Services

Carillion, Capita and Corbyn: UK outsourcing’s triad of troubles

Jessica Figueras Published 12 February 2018

Jessica Figueras argues the pressure for transformation around outsourcing has never been higher, and those who succeed in this market in future will be tech-savvy and focused, not generalists

 

Capita's precipitous plunge this week does not seem to signal genuine fears that it is in imminent danger. Still, Cabinet Office's statement that it "did not believe that any of our strategic suppliers are in a comparable position to Carillion" is not exactly a vote of confidence.

Assuming that CEO Jonathan Lewis gets the cash injection he's seeking, all eyes will be on his strategic review of Capita's sprawling empire to see which businesses and contracts the behemoth may look to exit. Barnet Council won't be the only public sector customer in contingency planning mode; GlobalData's outsourcing database counts 72 live Capita contracts, which only serves to demonstrate the spread of the company's public sector business.

It's no secret that UK outsourcing plc has a problem with profitability and focus. We're likely to see more no-bid situations as suppliers increasingly refuse to accept the risk of underpriced contracts. Public sector buyers will be forced to stump up more cash, or take services in-house. (With the Corbyn wolf at the door, this will be referred to as 'in-sourcing' and not 'nationalisation'.)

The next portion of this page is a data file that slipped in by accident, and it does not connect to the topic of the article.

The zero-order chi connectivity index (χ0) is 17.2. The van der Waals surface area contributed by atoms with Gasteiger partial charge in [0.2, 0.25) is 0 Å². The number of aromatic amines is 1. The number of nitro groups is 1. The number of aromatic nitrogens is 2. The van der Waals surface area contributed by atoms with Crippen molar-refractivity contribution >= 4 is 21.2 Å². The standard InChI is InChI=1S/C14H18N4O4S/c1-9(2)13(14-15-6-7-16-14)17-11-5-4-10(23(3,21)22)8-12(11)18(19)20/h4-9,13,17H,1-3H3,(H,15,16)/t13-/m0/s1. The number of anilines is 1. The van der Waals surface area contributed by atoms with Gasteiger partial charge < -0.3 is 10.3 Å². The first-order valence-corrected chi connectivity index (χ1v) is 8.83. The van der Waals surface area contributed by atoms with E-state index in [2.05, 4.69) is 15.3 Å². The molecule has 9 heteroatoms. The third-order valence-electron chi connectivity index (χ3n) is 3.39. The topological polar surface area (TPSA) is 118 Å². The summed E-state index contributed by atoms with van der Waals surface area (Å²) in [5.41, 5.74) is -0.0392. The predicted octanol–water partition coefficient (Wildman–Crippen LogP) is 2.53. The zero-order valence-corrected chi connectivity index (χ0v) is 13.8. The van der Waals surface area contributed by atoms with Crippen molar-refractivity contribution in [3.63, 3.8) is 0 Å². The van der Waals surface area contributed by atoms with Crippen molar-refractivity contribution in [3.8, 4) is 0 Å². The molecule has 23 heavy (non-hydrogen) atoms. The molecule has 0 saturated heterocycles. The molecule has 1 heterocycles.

The pressure for transformation has never been higher, and those who succeed in this market will be tech-savvy and focused, not generalists. Capita's peers and competitors will have noted its CEO's confession of "underinvestment in IT". So, if some are facing their own dark night of the soul, others will have a spring in their step.

Atos has good tech-centric BPO credentials at NS&I; and even if it and Fujitsu are dependent on legacy business which is likely to disappear at some point, both are focused and winning new contracts. The trend towards insourcing opens up the market for a range of different suppliers to work directly with the buyer. And that is a much more contestable market. Smaller rivals are well positioned. Computacenter achieved around the same public sector outsourcing sales as Capita last year, with a decent spread of sectors, and all new-style, focused contracts. Civica is much smaller but planning expansion on the back of public sector digitisation, funded by its new private equity parent. Liberata won more local government deals than Capita last year; although let's keep an eye on those customers to see how the contracts themselves pan out. Specialist staffing agencies, such as LA International, are worth watching, as are highly focused BPO players such as Engie Services.

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